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Old 11-09-2016, 02:52 AM
 
3,460 posts, read 2,204,127 times
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There seems to be a trend where the big company that offered a pension is now coming back and offering either you take a one-time only offered lump-sum, a lower paying company annuity or leave it alone hoping they don't mess with the pension later on by cornering you into taking the lower paying annuity or something else worse.

Experiences?
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Old 11-09-2016, 04:19 AM
 
Location: Ypsilanti, MI
2,452 posts, read 3,672,028 times
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I have posted this before, but generally the Lump Sum is not your best choice.

I opted to take the Lump Sum because:
  • I already had a trusted Financial Advisor
  • I wasn't planning to actually retire for another 9 years, ample time for the Lump Sum to grow significantly by retiring from my current employer and securing a new identical position elsewhere.
  • The PBGC interest rate for calculating Lump Sums had dropped to an all-time low in late 2012, thereby increasing my Lump Sum amount.

The best decision will be based on your personal situation and risk tolerance, not on the opinion of a web stranger like myself.
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Old 11-09-2016, 07:16 AM
 
Location: Charleston, SC
1,369 posts, read 769,637 times
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My MegaCorp offered a Lump Sum to all recent retirees. But they used the older Actuarial Tables to their advantage. They also used a cheapo interest rate factor. Just about 30% of the retirees accepted the offer, it appears that only the highest paid execs and those desperate for cash took it.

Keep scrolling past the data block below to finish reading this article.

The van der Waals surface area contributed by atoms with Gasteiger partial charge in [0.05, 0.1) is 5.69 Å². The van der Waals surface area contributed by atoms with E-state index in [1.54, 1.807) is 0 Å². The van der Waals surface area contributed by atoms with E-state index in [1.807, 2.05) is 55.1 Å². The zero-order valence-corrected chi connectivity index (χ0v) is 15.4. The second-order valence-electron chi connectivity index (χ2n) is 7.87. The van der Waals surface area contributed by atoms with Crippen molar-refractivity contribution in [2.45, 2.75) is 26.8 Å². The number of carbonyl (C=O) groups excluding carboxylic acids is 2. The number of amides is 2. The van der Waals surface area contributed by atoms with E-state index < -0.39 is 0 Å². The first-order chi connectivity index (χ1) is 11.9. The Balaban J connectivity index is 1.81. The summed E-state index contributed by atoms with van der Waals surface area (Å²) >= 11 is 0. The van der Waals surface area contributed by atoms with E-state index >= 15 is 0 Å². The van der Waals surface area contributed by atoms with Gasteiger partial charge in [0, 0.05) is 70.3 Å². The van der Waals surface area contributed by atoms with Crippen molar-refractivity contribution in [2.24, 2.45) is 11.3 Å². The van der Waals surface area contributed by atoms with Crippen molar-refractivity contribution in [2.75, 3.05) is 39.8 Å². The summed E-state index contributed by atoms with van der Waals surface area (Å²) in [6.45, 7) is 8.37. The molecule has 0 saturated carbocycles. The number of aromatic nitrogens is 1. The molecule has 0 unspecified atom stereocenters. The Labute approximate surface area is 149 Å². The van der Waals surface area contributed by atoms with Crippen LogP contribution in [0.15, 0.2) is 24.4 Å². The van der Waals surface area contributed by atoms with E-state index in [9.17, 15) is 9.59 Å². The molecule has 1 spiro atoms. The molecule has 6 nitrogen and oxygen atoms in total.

There's an "immediate annuites" website, where you can plug in an amount and get an idea of what kind of monthly payment you would receive under various policies. The Lump Number they offered me wouldn't come close to replacing the monthly check that I get now. Also, when I divided my Lump by the check I receive now.....it would cover about 12 years.

Our MegaCorp's pension fund puts out an annual statement. They are over-funded to the tune of 117% of Liability. By law that fund us off limits as my old company is bought out by other corporations. That fund is safe. I plan on living a long time and the check I get now covers most of our fixed expenses.

And that's just the way I like it.
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Old 11-09-2016, 07:31 AM
 
Location: Florida
4,375 posts, read 3,710,800 times
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I think you will find that a company offers the payout as a way to control future costs. In most case it will probably be better to wait, but you might want to hire someone to evaluate the offer if you are not sure what to do.
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Old 11-09-2016, 08:04 AM
 
Location: East of Seattle since 1992, originally from SF Bay Area
29,842 posts, read 54,538,129 times
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A brother in law took the lump sum, and while most of it is in secure, low interest instruments, he spends much of the day day trading with some of it, and has done very well so far. Well, at least until yesterday. We don't offer that but I wouldn't take it, I prefer being able to depend on the monthly check.
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Old 11-09-2016, 08:06 AM
 
Location: Charleston, SC
1,369 posts, read 769,637 times
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Day Trading is a good way to make a small fortune......out of a large one.